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For two sequences $a_n$ and $b_n$, “If $\{a_n\}$ and $\{b_n\}$ are increasing, then $\{a_nb_n\}$ is increasing.” Show this is false, make the hypothesis on $\{b_n\}$ stronger, and prove the amended statement.

I was thinking to let both $a_n$ and $b_n$ be positive, but it only let me change the hypothesis on $b_n$, how do I proceed?

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    $\begingroup$ @YoTengoUnLCD No it doesn't; if $a$ starts with $-2,-1$ and $b$ starts with $1,4$, then $ab$ starts as $-2,-4$, which isn't increasing. $\endgroup$ Feb 7 '16 at 23:52
  • $\begingroup$ Woops, true. My bad. $\endgroup$ Feb 7 '16 at 23:55
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Suppose that $\{a_n\}$ is increasing, $\{b_n\}$ is positive and increasing, and that $\{b_n\}$ also has the following property:

for all $n$, if $a_{n+1}<0$ then $b_{n+1}\le a_nb_n/a_{n+1}$.

First check that the conditions on $\{b_n\}$ are not inconsistent: if $a_{n+1}<0$ then $a_n\le a_{n+1}<0$, so $a_nb_n/a_{n+1}\ge b_n$ and hence it is possible to choose $b_{n+1}$ satisfying $b_n\le b_{n+1}\le a_nb_n/a_{n+1}$.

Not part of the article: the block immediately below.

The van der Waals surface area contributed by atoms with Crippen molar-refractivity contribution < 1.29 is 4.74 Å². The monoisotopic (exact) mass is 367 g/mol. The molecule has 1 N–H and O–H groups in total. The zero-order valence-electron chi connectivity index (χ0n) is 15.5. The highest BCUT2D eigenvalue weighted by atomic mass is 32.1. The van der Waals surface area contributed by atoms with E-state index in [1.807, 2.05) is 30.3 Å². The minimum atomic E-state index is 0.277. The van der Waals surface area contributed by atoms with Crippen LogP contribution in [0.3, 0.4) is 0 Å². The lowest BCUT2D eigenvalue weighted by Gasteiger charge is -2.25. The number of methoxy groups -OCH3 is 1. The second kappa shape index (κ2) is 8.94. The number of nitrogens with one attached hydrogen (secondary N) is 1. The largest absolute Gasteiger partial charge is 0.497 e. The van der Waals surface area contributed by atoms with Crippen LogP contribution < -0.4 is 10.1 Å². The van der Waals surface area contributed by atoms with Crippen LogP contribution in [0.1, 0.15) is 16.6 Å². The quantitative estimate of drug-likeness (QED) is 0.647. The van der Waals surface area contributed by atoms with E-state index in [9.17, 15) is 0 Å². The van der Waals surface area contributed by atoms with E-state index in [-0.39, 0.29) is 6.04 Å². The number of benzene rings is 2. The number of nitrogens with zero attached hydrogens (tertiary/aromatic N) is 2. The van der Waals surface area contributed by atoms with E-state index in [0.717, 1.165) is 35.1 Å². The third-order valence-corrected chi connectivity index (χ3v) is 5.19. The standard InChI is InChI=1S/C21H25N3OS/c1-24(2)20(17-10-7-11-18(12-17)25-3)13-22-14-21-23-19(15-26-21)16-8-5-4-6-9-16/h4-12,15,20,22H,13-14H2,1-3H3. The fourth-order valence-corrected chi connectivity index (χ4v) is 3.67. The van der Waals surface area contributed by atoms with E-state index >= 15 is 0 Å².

Now if $a_{n+1}<0$ then this condition clearly gives $$a_{n+1}b_{n+1}\ge a_nb_n\ ;$$ if on the other hand $a_{n+1}\ge0$ then $$a_{n+1}b_{n+1}-a_nb_n=a_{n+1}(b_{n+1}-b_n)+b_n(a_{n+1}-a_n)\ge0\ .$$

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It's possible that there may be an error in the exercise; if you require that the new condition on $b_n$ be independent of $a_n$, then you have a problem: For all increasing sequences $b_n$, there exists a sequence $a_n$ such that $a_nb_n$ is not increasing. One can prove this by cases: If $b_1$ and $b_2$ are positive, then set $a_1=-1$ and $a_2=-\frac{1}2\left(\frac{b_1}{b_2}+1\right)$. If both $b_1$ and $b_2$ are negative, set $a_1=1$ and $a_2=\frac{b_1}{b_2}+1.$ If $b_1$ is negative and $b_2$ is positive, set $a_1=-1$ and $a_2=0$.

If we weaken the condition on the sequences to be "non-decreasing" then at least we could use "$b_n$ is constant and non-negative". If we allow $b_n$ to depend on $a_n$, then we get trivial conditions like "$b_n$ is such that $a_nb_n$ is increasing". None of these conditions seem terribly natural though.

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